A particular service user, such as a mobile host or a DXT, may need to resolve IP address locations for destination IP addresses. This can occur occasionally when datagrams arrive to a user who has moved to another DXT, or regularly if the DXT is connected to an Internet router, or if mobile users are allowed to send IP datagrams to one another. The service user in the DXT, responsible for the routing, requests the current IP address location from the local AIP process (in the same DXT) by issuing a location request, as shown in
The APS responses to the location acquisition request with a ADDRLOCres response carrying the DXT identifier or a zero, which means that the IP address is not currently used. In response to the LOCUPDres received, the AIP in the routing DXT creates an address table entry, called the routing entry, and puts the entry into a ROUTING state which sets the routing entry timer to a value that is one time unit less than the routing period, for example. The time unit for a routing entry is a minute, for example. The default routing period may equal 40 minutes, and by default the timer of the routing entry may be set to 39 minutes, for example. The routing entry is deleted when the respective routing entry timer expires. The AIP in the routing DXT resets the timer every time when an address location request refers to the routing entry.
If after the database call, the AIP in the routing DXT detects an unknown destination IP network, it will complete the request by returning the identifier of the default DXT gateway which connects the TETRA network to the Internet.
When the AIP in the local DXT receives a location request forwarded from another DXT, and there is no entry associated with the given IP address in the address table, it sends a destination remove request DESREMreq to the AIP in the originating DXT, as shown in
On the DESUPDreq receipt, the AIP in the originating DXT must update the location field of the appropriate address entry, whereas on the DESREMreq receipt, the AIP in the originating DXT must delete the routing entry. If the APS receives a DESREMreq for one of the local addresses, it moves the appropriate entry from the ASSOCIATED_REMOTE to a WAIT_LOCATION_UPDATE state and keeps its timer field unchanged. The APS deletes this entry on the timer expiration. If the APS receives a LOCUPDreq, LOSUPDreq, ROAMINreq or LEASRENreq message, it moves the entry back to the ASSOCIATED_REMOTE state and behaves accordingly. If the APS receives an ADDRLOCreq for an entry in the WAIT_LOCATION_UPDATE state, it responds with a negative ADDRLOCres.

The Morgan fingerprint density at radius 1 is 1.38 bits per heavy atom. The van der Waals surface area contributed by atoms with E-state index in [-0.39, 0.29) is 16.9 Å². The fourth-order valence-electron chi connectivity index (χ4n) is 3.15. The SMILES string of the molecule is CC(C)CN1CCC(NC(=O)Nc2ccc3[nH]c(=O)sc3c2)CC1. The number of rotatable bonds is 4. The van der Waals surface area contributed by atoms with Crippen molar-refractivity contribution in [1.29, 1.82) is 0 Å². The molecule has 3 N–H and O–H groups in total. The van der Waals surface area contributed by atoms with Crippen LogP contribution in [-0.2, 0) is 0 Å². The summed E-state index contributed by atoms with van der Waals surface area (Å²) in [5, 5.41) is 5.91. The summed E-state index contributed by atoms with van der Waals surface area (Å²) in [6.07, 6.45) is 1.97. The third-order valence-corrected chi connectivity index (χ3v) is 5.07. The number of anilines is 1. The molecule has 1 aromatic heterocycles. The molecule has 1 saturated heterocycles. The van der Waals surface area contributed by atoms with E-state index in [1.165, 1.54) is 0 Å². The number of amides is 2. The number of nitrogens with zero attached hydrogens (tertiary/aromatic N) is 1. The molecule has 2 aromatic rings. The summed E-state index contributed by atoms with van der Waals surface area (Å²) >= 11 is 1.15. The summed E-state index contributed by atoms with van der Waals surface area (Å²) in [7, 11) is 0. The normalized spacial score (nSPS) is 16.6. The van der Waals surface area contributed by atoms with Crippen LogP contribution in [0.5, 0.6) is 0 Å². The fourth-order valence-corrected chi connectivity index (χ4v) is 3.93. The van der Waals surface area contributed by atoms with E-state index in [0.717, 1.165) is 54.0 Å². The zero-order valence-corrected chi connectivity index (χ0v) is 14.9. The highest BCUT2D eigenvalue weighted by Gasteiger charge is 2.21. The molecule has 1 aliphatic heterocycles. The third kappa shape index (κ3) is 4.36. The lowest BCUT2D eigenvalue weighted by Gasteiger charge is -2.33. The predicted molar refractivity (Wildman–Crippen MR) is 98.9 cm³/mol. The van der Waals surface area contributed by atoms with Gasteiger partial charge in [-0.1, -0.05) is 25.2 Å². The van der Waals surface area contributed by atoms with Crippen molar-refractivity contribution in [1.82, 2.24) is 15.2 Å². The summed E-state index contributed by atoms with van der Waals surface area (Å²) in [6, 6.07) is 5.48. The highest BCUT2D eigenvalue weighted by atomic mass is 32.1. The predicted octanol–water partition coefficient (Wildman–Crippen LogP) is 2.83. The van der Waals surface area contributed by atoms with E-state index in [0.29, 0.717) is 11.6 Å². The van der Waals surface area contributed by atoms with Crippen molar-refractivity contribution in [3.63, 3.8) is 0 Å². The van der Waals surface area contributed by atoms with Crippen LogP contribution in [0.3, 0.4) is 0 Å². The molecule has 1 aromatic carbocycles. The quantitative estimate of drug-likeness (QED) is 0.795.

In the following, several illustrative scenarios of the IP mobility management and routing according to the invention will be described with reference to
When the Internet server sends the first IP datagram containing the allocated IP address, the IP datagram is routed via the Internet to the router 71 and further to the gateway APC 72. The APC 72 acquires the location of the mobile host from the APS 73, which manages the IP address space where the IP address in the datagram belongs to. The APS 73 responds with the location information, i.e. the identity of the APS 73. The APC 72 also stores the location information for 39 minutes by default, so as to enable the routing of subsequent IP datagrams. Let us now assume that the mobile host roams from the APS 73 to the APC 72 and a handover is initiated. In the handover the APS 73 sends (74) the user IP context to the APC 72, as described above with reference to
The description only illustrates preferred embodiments of the invention. The invention is not, however, limited to these examples, but it may vary within the scope and spirit of the appended claims.
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|U.S. Classification||370/349, 455/433, 370/351|
|International Classification||H04W8/26, H04W8/08, H04L29/12, H04L29/06, H04W8/02, H04W80/04, H04J3/16|
|Cooperative Classification||H04L29/12216, H04L61/2007, H04W8/02, H04L29/1232, H04L61/2084, H04L29/12301, H04L29/12283, H04L61/2076, H04L61/2061, H04W8/082, H04W8/26, H04L61/2092, H04W80/04, H04L29/12311|
|European Classification||H04L61/20E, H04L61/20I, H04L61/20H, H04L61/20A, H04L61/20G, H04L29/12A3H, H04L29/12A3A, H04W8/26, H04L29/12A3E, H04L29/12A3G, H04L29/12A3I, H04W8/02|
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|Feb 17, 2015||AS||Assignment|
Owner name: III HOLDINGS 3, LLC, DELAWARE
Free format text: ASSIGNMENT OF ASSIGNORS INTEREST;ASSIGNOR:NOKIA CORPORATION;REEL/FRAME:034974/0644
Effective date: 20150115